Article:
on Aug 27, 2010 at 10:26 am
This week the Acting Solicitor General filed a brief on behalf of the Tennessee Valley Authority in American Electric Power Co. v. Connecticut, urging the Court to vacate a Second Circuit ruling that would permit lawsuits against greenhouse gas emitters for their contributions to climate change.Â Â The New York Times covered the filing (via Gabriel Nelson of Greenwire), as does the San Francisco Chronicleâ€™s Bob Egelko, the Washington Postâ€™s Steven Mufson, and Stephen Power of the Wall Street Journalâ€™s Washington Wire.
Justice Sonia Sotomayor spoke yesterday at the University of Denver.Â The Justice discussed her path to the Court and last Termâ€™s decision in Berghuis v. Thompkins, a Miranda-rights case in which she filed a dissenting opinion.Â However, Sotomayor declined to weigh in on several hot-button issues, including the recent release of classified documents by the website WikiLeaks, explaining that the case presented a question that is â€œvery likelyâ€ to come before the Court.Â The Huffington Post, the Denver Post, and the Associated Press all cover Sotomayorâ€™s remarks.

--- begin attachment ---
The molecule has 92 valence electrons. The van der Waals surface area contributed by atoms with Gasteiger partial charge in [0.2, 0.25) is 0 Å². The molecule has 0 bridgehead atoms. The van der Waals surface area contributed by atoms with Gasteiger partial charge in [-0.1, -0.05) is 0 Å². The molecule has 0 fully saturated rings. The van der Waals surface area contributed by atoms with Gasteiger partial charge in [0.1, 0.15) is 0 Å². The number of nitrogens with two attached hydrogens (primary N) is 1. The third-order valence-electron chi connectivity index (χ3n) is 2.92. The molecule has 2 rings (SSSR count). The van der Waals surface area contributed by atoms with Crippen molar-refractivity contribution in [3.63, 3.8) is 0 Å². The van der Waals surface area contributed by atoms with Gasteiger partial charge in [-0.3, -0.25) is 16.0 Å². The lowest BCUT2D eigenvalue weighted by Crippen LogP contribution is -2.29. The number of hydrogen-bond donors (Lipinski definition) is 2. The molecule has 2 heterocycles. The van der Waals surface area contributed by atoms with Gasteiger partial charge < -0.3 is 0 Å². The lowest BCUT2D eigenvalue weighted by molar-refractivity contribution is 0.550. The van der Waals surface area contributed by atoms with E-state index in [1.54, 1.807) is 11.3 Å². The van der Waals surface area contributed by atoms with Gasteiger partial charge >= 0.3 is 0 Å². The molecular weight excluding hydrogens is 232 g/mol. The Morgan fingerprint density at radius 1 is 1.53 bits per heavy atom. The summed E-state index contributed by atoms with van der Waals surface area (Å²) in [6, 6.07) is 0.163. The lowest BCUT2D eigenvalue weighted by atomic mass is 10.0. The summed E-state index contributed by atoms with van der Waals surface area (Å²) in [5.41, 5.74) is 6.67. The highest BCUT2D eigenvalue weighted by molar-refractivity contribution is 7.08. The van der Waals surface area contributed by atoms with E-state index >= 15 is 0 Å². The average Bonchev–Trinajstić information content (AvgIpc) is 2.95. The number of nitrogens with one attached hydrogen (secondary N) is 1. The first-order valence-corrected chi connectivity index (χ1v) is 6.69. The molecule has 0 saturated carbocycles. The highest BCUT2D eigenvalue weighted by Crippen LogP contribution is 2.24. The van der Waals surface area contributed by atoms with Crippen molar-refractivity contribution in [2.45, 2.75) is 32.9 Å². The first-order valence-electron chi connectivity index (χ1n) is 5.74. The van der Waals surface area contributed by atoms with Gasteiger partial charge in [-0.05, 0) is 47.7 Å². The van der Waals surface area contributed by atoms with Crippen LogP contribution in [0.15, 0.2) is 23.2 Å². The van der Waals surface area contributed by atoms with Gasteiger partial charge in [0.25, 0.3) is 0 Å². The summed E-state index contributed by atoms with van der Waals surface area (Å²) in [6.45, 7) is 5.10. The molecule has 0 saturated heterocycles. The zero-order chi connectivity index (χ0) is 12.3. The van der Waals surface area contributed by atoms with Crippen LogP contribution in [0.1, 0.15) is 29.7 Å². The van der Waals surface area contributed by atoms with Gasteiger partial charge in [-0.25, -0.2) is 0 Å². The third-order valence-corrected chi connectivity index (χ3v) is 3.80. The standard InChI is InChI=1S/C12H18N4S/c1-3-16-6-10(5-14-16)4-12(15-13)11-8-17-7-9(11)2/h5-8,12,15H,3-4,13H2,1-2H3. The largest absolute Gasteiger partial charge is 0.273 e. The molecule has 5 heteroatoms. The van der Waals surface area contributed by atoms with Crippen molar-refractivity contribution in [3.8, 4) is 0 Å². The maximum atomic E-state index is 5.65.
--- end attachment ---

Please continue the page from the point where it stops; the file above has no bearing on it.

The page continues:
- At his eponymous blog, Josh Blackman discusses a recent essay by Richard Albert (covered in Wednesday‘s round-up) regarding the importance of looking to those who inspired and drafted the Fourteenth Amendment, and he links Albertâ€™s argument to a similar argument that Blackman himself has made in the context of the Second Amendment
- The WSJ Law Blogâ€™s Nathan Koppel reports on the decline in the use of the â€œhonest services fraudâ€ law to prosecute white-collar crime following the Courtâ€™s decision limiting the lawâ€™s scope earlier this summer.
- JURIST and the AmLaw Daily both report on Wal-Martâ€™s cert. petition in its gender-discrimination case, which Lyle covered on Wednesday for this blog.
- Finally, at the Opinionator blog of the New York Times, Linda Greenhouse examines McCreary County v. ACLU, a challenge to the posting of the Ten Commandments on a courthouse wall.Â In 2005, the Supreme Court upheld a preliminary injunction ordering the removal of the display, but the case may now return to the Court.